EDITORIAL: Anti-poverty efforts need new ideas and energy

FresnoJanuary 11, 2014 

Lynda Johnson Robb, President Lyndon B. Johnson's daughter, right, joined by members of the Congressional Black Caucus and others, speaks during an event on Capitol Hill in Washington, Jan. 8, 2014, marking the 50th anniversary of President Johnson's declaration of the War on Poverty.

PABLO MARTINEZ MONSIVAIS — AP

When you reach a milestone such as the 50th anniversary of President Lyndon Johnson's War on Poverty, it calls for some genuine reflection.

It won't be easy, but it's time to move beyond the war — and retire the name while we're at it. Nonprofits and businesses, as well as government, need to bring new energy and new thinking to help Americans lift themselves out of poverty.

What isn't constructive is to wallow in tired arguments over whether we won the war. House Republicans may win points with their conservative base to say that it has been an abject failure and that the federal government should dismantle its safety net programs.

They're flat wrong. The official poverty rate has dropped from 19.5% in 1963 to 15% in 2012. Yes, the actual number of Americans in poverty has grown by 10 million, but our population has increased much more.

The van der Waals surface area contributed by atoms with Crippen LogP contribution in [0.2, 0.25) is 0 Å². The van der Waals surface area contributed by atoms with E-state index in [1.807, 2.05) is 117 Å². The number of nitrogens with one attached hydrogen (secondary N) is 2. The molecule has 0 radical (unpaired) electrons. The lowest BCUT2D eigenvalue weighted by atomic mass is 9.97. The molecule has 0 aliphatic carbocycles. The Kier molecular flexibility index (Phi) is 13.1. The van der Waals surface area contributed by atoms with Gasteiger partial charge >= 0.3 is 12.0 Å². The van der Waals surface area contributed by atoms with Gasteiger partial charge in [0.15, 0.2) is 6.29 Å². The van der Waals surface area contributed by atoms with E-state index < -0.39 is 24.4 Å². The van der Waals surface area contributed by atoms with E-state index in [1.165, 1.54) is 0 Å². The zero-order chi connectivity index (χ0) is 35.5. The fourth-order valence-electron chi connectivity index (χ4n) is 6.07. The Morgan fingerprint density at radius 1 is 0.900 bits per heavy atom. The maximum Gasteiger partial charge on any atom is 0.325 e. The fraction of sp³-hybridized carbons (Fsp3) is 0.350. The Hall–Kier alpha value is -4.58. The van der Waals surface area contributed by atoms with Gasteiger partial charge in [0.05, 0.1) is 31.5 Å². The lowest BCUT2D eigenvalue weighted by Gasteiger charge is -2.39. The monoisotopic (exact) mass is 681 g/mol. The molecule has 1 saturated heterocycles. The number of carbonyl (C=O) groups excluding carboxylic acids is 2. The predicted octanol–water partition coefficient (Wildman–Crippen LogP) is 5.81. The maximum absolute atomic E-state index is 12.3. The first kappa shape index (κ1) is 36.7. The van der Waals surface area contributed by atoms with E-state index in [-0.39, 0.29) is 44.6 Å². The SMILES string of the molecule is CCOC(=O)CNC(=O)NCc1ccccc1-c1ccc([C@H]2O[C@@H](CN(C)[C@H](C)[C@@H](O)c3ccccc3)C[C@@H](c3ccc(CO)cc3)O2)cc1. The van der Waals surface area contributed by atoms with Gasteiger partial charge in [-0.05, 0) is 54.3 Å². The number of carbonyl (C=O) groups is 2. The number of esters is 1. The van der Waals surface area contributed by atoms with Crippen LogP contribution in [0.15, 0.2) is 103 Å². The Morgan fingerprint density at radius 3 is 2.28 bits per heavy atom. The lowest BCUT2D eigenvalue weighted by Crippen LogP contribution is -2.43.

Just think how much worse life would be without anti-poverty programs. We have to remember that before Medicare and increases in Social Security, many elderly Americans lived in squalor. Before food stamps, millions more families went hungry.

In California, safety net programs kept nearly 4 million residents, including 1 million children, out of poverty between 2009 and 2011, according to an analysis of census data by the Center on Budget and Policy Priorities, an advocacy group in Washington, D.C.

Still, there is much work to do, especially since the Great Recession set back progress.

The poverty rate in California rose from 12% in 2006 to nearly 16% in 2012. More than 6 million people, including 2.1 million children, are officially poor.

Nationwide in 2012, 46.5 million Americans lived below the poverty line, including 16 million children.

To mark last Wednesday's anniversary of Johnson's declaration, President Barack Obama pushed again for "promise zones" — areas in some of America's poorest communities where job, housing, education and law enforcement aid would be targeted.

However, more big government programs aren't the answer, and we can't afford them anyway.

Long-term trends in the global economy and our society — the decline of blue-collar jobs and the rise of technology, for instance — make reducing poverty a steeper challenge.

Yet the response isn't to give up. It's to become even more committed. That is what our ideals tell us to do. That is what we owe to our fellow Americans.

 

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